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Russia: EU Seeks Privileged Relationship

Prague, 13 May 1998 (RFE/RL) -- As Russian President Boris Yeltsin prepares for his meetings with world leaders in Britain at the weekend (May 15 to 17), the European Union is quietly trying to push ahead with the creation of what it sees as a "privileged" relationship with Russia.

During his trip to Britain, Yeltsin will talk to leaders of the G-7 top industrial democracies, and hold two mini-summits, one with EU leaders, and the other with U.S. President Bill Clinton.

The term "privileged" to describe the ties between Moscow and Brussels came into focus last month, when the European Parliament approved a resolution containing such wording. The resolution, proposed by French Euro-deputy Catherine Lalumiere, recommends that EU executive bodies move to forge links with Russia going beyond the new Partnership and Cooperation Agreement between the two sides.

The resolution, however, is not only the work of the deputies, whose role is largely advisory. The European Commission, the executive arm of the EU, had some input into the text, and it is known to reflect the Commission's general thinking.

As passed, the resolution sets four broad tasks. The first is that there should be increased support to Russia to overcome negative phenomena, such as corruption and social distress, which could be exploited by anti-democratic elements. The second is the need to stop the Russian brain drain and to prevent the illegal trade in fissile materials. The third is to strengthen security in Europe through developing the weave of links between Russia, NATO and the Western European Union, the defense arm of the EU. The fourth is the intensification of general links beyond the present partnership accord, so as to foster creation of a new European order.

Lalumiere's original text described as unlikely the prospect of Russian accession to the EU in view of Moscow's size and Euro-Asian interests. The final text, as approved, drops that reference.

The Euro-parliament resolution came not long after the three-way summit in March between Yeltsin, German Chancellor Helmut Kohl and French President Jacques Chirac, at which Yeltsin made overtures towards Western Europe. His move was widely seen as reflecting Russia's chagrin and sense of frustration at losing its place as the global superpower.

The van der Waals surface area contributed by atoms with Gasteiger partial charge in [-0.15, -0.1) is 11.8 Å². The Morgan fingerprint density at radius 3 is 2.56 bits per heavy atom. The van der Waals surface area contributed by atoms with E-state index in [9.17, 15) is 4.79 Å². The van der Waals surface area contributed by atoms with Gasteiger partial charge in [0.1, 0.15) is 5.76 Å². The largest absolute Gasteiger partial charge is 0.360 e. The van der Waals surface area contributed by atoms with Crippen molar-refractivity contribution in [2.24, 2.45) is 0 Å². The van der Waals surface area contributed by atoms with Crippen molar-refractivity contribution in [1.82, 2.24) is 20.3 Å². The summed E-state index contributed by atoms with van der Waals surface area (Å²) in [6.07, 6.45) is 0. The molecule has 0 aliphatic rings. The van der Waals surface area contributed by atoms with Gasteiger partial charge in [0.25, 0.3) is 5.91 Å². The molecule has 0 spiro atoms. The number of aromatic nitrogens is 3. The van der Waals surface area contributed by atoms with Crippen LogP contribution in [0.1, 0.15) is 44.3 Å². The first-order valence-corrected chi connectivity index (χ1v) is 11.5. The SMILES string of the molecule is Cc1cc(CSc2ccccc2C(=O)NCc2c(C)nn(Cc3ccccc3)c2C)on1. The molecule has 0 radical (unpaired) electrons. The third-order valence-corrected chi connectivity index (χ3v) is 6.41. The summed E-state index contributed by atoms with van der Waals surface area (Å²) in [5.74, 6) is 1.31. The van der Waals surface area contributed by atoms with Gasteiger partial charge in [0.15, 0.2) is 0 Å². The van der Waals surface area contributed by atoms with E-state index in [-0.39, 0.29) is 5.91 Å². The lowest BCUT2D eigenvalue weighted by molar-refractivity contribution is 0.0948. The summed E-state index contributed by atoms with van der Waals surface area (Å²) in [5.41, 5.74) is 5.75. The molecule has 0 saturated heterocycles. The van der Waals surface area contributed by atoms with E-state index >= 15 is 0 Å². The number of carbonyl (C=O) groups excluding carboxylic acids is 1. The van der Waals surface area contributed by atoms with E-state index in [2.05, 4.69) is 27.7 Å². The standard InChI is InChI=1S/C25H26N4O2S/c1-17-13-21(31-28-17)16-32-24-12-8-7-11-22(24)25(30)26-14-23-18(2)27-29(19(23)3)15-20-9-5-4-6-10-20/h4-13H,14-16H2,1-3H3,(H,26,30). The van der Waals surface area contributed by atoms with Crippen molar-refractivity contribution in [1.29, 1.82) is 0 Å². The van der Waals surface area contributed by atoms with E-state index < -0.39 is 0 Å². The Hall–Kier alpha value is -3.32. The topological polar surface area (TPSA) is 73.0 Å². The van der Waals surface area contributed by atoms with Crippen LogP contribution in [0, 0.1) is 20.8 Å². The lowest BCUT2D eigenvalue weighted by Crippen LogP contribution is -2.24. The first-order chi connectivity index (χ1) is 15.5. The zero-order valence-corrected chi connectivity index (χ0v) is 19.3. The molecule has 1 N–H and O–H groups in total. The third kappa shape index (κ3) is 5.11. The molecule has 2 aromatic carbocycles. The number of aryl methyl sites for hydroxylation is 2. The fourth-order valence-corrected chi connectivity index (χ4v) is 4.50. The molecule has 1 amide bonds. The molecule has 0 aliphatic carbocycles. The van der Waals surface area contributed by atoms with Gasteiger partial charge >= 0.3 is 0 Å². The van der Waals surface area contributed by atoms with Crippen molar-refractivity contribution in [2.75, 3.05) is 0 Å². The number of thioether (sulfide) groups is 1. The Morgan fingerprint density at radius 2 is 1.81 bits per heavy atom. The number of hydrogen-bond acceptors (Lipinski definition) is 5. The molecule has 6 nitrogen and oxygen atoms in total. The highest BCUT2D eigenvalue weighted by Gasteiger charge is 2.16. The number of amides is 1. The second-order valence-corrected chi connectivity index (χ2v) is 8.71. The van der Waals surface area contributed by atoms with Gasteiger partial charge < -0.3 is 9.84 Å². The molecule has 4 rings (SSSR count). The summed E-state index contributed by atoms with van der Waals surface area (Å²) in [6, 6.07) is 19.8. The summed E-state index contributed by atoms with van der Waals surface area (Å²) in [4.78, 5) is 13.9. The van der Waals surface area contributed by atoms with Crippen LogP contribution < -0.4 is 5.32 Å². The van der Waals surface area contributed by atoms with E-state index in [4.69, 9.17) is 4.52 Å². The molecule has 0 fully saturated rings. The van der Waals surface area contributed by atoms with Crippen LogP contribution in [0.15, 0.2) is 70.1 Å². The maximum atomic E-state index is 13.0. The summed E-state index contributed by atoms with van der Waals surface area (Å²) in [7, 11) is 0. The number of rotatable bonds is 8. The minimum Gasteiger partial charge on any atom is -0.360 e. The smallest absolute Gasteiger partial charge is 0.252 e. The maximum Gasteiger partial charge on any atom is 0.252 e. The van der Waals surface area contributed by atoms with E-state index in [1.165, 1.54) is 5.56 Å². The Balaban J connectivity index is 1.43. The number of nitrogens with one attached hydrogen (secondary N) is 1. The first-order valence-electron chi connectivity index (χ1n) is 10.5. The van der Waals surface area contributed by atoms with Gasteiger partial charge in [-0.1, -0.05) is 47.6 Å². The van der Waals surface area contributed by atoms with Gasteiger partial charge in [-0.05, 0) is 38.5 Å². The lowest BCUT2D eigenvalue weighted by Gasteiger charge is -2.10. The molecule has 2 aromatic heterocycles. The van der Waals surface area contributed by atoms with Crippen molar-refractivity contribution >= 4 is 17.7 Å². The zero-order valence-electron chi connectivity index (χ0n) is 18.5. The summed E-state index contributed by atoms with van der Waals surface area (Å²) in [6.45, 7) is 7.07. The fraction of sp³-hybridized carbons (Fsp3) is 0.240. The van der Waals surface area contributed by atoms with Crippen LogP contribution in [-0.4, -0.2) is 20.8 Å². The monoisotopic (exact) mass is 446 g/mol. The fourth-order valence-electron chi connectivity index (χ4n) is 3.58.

Both the EU and Russia are intent upon strengthening their ties. But declarations are one thing, putting them into practice is another. The EU-Russia partnership accord has now been in force for almost six months, and the joint bodies formed under the accord have held their first meetings. The EU expresses itself as content with the seriousness of the Russian side, but not much has concretely been achieved so far as a direct result of the treaty. One of the best developments to date is that both sides are working on a common approach to dealing with crime, in areas like money laundering, fraud, drugs and customs issues.

The EU's chief worry is the uncertainty of the reform course, and the increased danger of instability in Russia. Officials note that after its initial bout of reform, Russia has found it difficult to continue the process in a sustained and systematic way. There has been rapid progress in sectors like financing, but the economy as a whole has not developed coherently. Manufacturing in particular has suffered, and the overall social cost of the reform process has been very high.

The big question preoccupying the minds of the bureaucrats in Brussels is whether the reform process is sustainable, whether over the next few years the leadership in Moscow can get industry moving again, can get investment expanding, and can put into place working civil institutions.

The stakes are high, not only in terms of security in Europe and the world, but also in trade terms. Not least is the strategic consideration that Russia now supplies EU members and eastern candidate members with about 90 per cent of their natural gas. And the overall trade relationship is reaching gigantic proportions, therefore is becoming crucial to both sides. The EU accounted for about 40 percent of Russia's total trade last year. The EU exported goods worth some $25 billion to Russia last year. That makes Russia the EU's third biggest trade partner, not far behind Japan at $30 billion dollars, though well behind the U.S. at over $110 billion.

According to EU sources, Brussels' strategy to help stabilize the situation in Russia is to broaden the base of economic cooperation as much as possible, on the premise that countries with mutual trade interests don't lightly come into conflict. That emphasis, called "economic rapprochement", differs from the traditional preoccupation with security issues in dealing with Moscow. Areas of cooperation being actively pursued include industrial projects, space applications, science and technology projects, and customs and legal matters.